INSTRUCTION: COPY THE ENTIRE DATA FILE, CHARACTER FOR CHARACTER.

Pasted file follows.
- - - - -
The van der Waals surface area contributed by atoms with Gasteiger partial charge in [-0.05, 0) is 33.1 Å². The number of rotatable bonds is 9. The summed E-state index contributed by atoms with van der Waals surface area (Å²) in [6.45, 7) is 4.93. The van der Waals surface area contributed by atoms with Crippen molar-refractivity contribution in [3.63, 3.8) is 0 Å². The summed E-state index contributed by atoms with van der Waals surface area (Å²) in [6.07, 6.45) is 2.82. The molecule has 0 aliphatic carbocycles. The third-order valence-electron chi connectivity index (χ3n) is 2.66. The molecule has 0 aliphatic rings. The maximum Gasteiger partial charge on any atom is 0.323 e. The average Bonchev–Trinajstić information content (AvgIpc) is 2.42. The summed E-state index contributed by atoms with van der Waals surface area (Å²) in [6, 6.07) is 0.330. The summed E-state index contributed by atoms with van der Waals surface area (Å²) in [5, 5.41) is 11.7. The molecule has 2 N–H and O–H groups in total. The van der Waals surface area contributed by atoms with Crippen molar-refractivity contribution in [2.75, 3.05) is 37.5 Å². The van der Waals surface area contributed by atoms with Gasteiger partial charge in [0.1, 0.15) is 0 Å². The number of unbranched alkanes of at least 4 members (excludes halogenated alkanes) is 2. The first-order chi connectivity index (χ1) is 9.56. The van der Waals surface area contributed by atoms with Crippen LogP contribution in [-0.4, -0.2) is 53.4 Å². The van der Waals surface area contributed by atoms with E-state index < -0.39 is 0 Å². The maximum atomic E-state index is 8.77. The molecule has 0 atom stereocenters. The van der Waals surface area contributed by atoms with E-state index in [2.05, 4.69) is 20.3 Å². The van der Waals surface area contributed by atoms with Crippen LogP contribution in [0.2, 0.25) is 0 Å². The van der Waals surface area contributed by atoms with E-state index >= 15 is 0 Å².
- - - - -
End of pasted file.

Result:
The van der Waals surface area contributed by atoms with Gasteiger partial charge in [-0.05, 0) is 33.1 Å². The number of rotatable bonds is 9. The summed E-state index contributed by atoms with van der Waals surface area (Å²) in [6.45, 7) is 4.93. The van der Waals surface area contributed by atoms with Crippen molar-refractivity contribution in [3.63, 3.8) is 0 Å². The summed E-state index contributed by atoms with van der Waals surface area (Å²) in [6.07, 6.45) is 2.82. The molecule has 0 aliphatic carbocycles. The third-order valence-electron chi connectivity index (χ3n) is 2.66. The molecule has 0 aliphatic rings. The maximum Gasteiger partial charge on any atom is 0.323 e. The average Bonchev–Trinajstić information content (AvgIpc) is 2.42. The summed E-state index contributed by atoms with van der Waals surface area (Å²) in [6, 6.07) is 0.330. The summed E-state index contributed by atoms with van der Waals surface area (Å²) in [5, 5.41) is 11.7. The molecule has 2 N–H and O–H groups in total. The van der Waals surface area contributed by atoms with Crippen molar-refractivity contribution in [2.75, 3.05) is 37.5 Å². The van der Waals surface area contributed by atoms with Gasteiger partial charge in [0.1, 0.15) is 0 Å². The number of unbranched alkanes of at least 4 members (excludes halogenated alkanes) is 2. The first-order chi connectivity index (χ1) is 9.56. The van der Waals surface area contributed by atoms with Crippen LogP contribution in [-0.4, -0.2) is 53.4 Å². The van der Waals surface area contributed by atoms with E-state index < -0.39 is 0 Å². The maximum atomic E-state index is 8.77. The molecule has 0 atom stereocenters. The van der Waals surface area contributed by atoms with E-state index in [2.05, 4.69) is 20.3 Å². The van der Waals surface area contributed by atoms with Crippen LogP contribution in [0.2, 0.25) is 0 Å². The van der Waals surface area contributed by atoms with E-state index >= 15 is 0 Å².